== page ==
Friday, February 08, 2008

I don't have any idea what it means...

...and I don't think you do either. However, for the sake of congeniality, I'll pretend that I think you might know. But only for a little while.

I am, or course, referring to Matthew 16:28 where Jesus says to His disciples:

"I tell you the truth, some who are standing here will not
taste death before they see the Son of Man coming in his kingdom."

And, except for The Guy in the middle, I don't think anybody in this picture knew what He meant at the time He said it either:
Yeah, I've read what some of those guys that write those big Bible commentaries say. I don't think they know either. I'm pretty sure there are some bloggers out there who think they know. Uh-huh, sure they do.

I'm okay with it, though. I don't know all there is to know about how my car works, either, but I don't let that keep me from driving into town when I need groceries and such.

Yet, I mean....

I don't understand it yet.

And I can wait.


jeff said...

Well, I know I"m no doubt setting myself up for heaps of ridicule for making the pompous suggestion taht I might understand it, but, I can't resist. I think the two verses immediately following this verse explains it perfectly. But then again, it's not cool to know things so you know, whatever.

Barry Pike said...

No ridicule from me. Your understanding that this verse refers to The Transfiguration coming in the next few verses of Chapter 17 is one of several acknowledged historical interpretations. And it may well be the correct one, but it is not without it's difficulties, which is really, ultimately my point. The various interpretations are interesting to read, though, because even the most ardent literalists, of which I am one, stumble around this verse. The parallel passages in Mark 9 and Luke 9 are so close in their expression that it is difficult to glean any different insight from those, too.

My problem with your theory is that, first, from the standpoint of formal analysis, it is just as reasonable to couple 16:28 with the verse immediately before it as it is with the half-dozen or so that come afterwards. Maybe more so, even, since it was quite possibly uttered in the same breath as 16:28, whereas the events of 17:1-6 took place 6 days later. And if you look at verses 27 & 28 together, then it is very difficult to see The Transfiguration as the subject of Jesus' statement.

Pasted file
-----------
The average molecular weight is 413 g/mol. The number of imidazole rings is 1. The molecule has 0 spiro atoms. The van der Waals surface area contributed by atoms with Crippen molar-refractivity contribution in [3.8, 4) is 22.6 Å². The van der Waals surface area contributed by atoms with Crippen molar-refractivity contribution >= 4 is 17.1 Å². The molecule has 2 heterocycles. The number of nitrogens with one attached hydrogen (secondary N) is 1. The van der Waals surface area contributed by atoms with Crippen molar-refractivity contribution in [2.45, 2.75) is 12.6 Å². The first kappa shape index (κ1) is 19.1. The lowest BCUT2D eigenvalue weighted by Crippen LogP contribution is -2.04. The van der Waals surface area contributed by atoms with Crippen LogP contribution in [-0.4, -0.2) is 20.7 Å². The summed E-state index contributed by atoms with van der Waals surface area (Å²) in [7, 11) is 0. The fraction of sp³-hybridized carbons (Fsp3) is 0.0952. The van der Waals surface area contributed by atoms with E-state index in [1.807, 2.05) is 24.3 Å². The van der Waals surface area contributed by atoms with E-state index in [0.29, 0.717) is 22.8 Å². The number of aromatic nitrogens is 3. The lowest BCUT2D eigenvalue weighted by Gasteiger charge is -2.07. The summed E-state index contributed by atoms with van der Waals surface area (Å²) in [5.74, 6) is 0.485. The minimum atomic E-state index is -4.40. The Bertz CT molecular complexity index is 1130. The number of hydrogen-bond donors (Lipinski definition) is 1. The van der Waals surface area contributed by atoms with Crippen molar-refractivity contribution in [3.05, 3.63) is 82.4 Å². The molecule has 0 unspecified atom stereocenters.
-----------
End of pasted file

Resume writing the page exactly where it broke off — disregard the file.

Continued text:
Secondly, I agree with D.A. Carson, who thinks the phrase "there are some who stand here who will never taste death..." is an "extraordinary" way to refer to the event witnessed by Peter, James, and John, as extraordinary as it was. And, it is really not clear how through this event the "Son of Man is (now) coming in His Kingdom" or (from Mark) how "the Kingdom is coming in power."

I'm not saying you are wrong. I'm saying I don't think it is abundantly clear.

Some people think this refers to the fall of Jerusalem and the dispersion of the Jews and Christians. Others say it is about the Resurrection, or Pentecost, or, of course, the Second Coming.

Maybe John the Revelator is holded up in a high-tech subterranean fortress underneath the Isle of Patmos.

My opinion is that we're going to have to wait and find out.

jeff said...

I know, I was just poking.

To me the transfiguration angle is the only one that makes sense of all the theories. However, I will agree that we won't know for sure.

I spoke on Job this morning. One of my points was that we don't know what God is doing all the time, we just trust the parts we do know. God enjoys throwing stuff in there to keep us on our toes. That's what makes the Bible so fascinating to me.

Barry Pike said...

I have a soft spot for Job. The first adult Sunday school class I ever taught was over the book of Job and, boy, did I feel like I had been thrown into the deep end.

I was asked to substitute teach this class for 3 weeks while their regular teacher, the senior elder of the church, recovered from some surgery. Almost everyone in the class was old enough to be one of my grandparents.

But it went so well and we all found Job so interesting that when it was time for Al to come back, he just asked me to take over until we finished the book.

I really learned so much in that season and I always think about that experience when I read Job.